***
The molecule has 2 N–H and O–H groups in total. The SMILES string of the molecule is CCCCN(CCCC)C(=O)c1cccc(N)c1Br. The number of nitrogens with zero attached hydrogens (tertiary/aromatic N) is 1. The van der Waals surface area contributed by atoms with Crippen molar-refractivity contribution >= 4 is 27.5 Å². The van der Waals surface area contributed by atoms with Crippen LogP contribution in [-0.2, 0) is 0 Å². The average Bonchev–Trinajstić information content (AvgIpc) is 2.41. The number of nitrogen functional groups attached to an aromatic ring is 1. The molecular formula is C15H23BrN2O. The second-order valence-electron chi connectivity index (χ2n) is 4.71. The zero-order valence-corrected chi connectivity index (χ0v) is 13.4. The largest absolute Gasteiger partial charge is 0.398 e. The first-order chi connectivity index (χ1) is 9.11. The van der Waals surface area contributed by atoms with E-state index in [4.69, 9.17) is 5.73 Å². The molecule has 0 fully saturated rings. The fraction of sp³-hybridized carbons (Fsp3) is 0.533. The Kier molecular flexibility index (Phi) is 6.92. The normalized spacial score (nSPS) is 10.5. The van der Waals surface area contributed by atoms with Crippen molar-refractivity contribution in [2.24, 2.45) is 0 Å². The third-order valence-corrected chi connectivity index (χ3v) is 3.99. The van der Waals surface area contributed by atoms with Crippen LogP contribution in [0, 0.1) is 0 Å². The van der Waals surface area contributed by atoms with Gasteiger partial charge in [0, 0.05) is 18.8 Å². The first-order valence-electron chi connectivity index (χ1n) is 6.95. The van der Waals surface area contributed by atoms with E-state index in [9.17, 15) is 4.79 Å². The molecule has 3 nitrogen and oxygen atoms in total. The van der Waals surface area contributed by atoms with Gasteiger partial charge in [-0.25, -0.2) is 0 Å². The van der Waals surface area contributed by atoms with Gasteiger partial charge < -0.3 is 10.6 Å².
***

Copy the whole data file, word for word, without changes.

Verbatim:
The molecule has 2 N–H and O–H groups in total. The SMILES string of the molecule is CCCCN(CCCC)C(=O)c1cccc(N)c1Br. The number of nitrogens with zero attached hydrogens (tertiary/aromatic N) is 1. The van der Waals surface area contributed by atoms with Crippen molar-refractivity contribution >= 4 is 27.5 Å². The van der Waals surface area contributed by atoms with Crippen LogP contribution in [-0.2, 0) is 0 Å². The average Bonchev–Trinajstić information content (AvgIpc) is 2.41. The number of nitrogen functional groups attached to an aromatic ring is 1. The molecular formula is C15H23BrN2O. The second-order valence-electron chi connectivity index (χ2n) is 4.71. The zero-order valence-corrected chi connectivity index (χ0v) is 13.4. The largest absolute Gasteiger partial charge is 0.398 e. The first-order chi connectivity index (χ1) is 9.11. The van der Waals surface area contributed by atoms with E-state index in [4.69, 9.17) is 5.73 Å². The molecule has 0 fully saturated rings. The fraction of sp³-hybridized carbons (Fsp3) is 0.533. The Kier molecular flexibility index (Phi) is 6.92. The normalized spacial score (nSPS) is 10.5. The van der Waals surface area contributed by atoms with Crippen molar-refractivity contribution in [2.24, 2.45) is 0 Å². The third-order valence-corrected chi connectivity index (χ3v) is 3.99. The van der Waals surface area contributed by atoms with Crippen LogP contribution in [0, 0.1) is 0 Å². The van der Waals surface area contributed by atoms with Gasteiger partial charge in [0, 0.05) is 18.8 Å². The first-order valence-electron chi connectivity index (χ1n) is 6.95. The van der Waals surface area contributed by atoms with E-state index in [9.17, 15) is 4.79 Å². The molecule has 3 nitrogen and oxygen atoms in total. The van der Waals surface area contributed by atoms with Gasteiger partial charge in [-0.25, -0.2) is 0 Å². The van der Waals surface area contributed by atoms with Gasteiger partial charge < -0.3 is 10.6 Å².